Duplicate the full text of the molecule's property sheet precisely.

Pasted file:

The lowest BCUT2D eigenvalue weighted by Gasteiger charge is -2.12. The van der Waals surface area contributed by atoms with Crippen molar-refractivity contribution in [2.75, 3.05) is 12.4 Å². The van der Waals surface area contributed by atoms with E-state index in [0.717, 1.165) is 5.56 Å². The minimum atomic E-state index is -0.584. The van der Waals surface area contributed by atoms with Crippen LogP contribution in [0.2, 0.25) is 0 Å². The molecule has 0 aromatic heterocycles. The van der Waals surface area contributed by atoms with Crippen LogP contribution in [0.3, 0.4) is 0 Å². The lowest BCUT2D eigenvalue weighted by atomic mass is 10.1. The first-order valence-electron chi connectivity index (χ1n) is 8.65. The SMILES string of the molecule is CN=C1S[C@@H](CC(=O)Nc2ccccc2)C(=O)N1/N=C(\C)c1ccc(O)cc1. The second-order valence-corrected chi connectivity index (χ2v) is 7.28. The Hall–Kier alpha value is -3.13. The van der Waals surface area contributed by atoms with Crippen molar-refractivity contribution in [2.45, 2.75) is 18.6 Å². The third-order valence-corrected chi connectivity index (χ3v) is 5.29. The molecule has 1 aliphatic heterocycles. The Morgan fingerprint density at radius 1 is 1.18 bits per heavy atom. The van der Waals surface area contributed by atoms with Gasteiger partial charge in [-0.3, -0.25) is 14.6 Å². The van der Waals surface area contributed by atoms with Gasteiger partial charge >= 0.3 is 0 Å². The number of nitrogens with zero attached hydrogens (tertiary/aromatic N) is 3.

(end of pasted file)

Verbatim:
The lowest BCUT2D eigenvalue weighted by Gasteiger charge is -2.12. The van der Waals surface area contributed by atoms with Crippen molar-refractivity contribution in [2.75, 3.05) is 12.4 Å². The van der Waals surface area contributed by atoms with E-state index in [0.717, 1.165) is 5.56 Å². The minimum atomic E-state index is -0.584. The van der Waals surface area contributed by atoms with Crippen LogP contribution in [0.2, 0.25) is 0 Å². The molecule has 0 aromatic heterocycles. The van der Waals surface area contributed by atoms with Crippen LogP contribution in [0.3, 0.4) is 0 Å². The lowest BCUT2D eigenvalue weighted by atomic mass is 10.1. The first-order valence-electron chi connectivity index (χ1n) is 8.65. The SMILES string of the molecule is CN=C1S[C@@H](CC(=O)Nc2ccccc2)C(=O)N1/N=C(\C)c1ccc(O)cc1. The second-order valence-corrected chi connectivity index (χ2v) is 7.28. The Hall–Kier alpha value is -3.13. The van der Waals surface area contributed by atoms with Crippen molar-refractivity contribution in [2.45, 2.75) is 18.6 Å². The third-order valence-corrected chi connectivity index (χ3v) is 5.29. The molecule has 1 aliphatic heterocycles. The Morgan fingerprint density at radius 1 is 1.18 bits per heavy atom. The van der Waals surface area contributed by atoms with Gasteiger partial charge in [-0.3, -0.25) is 14.6 Å². The van der Waals surface area contributed by atoms with Gasteiger partial charge >= 0.3 is 0 Å². The number of nitrogens with zero attached hydrogens (tertiary/aromatic N) is 3.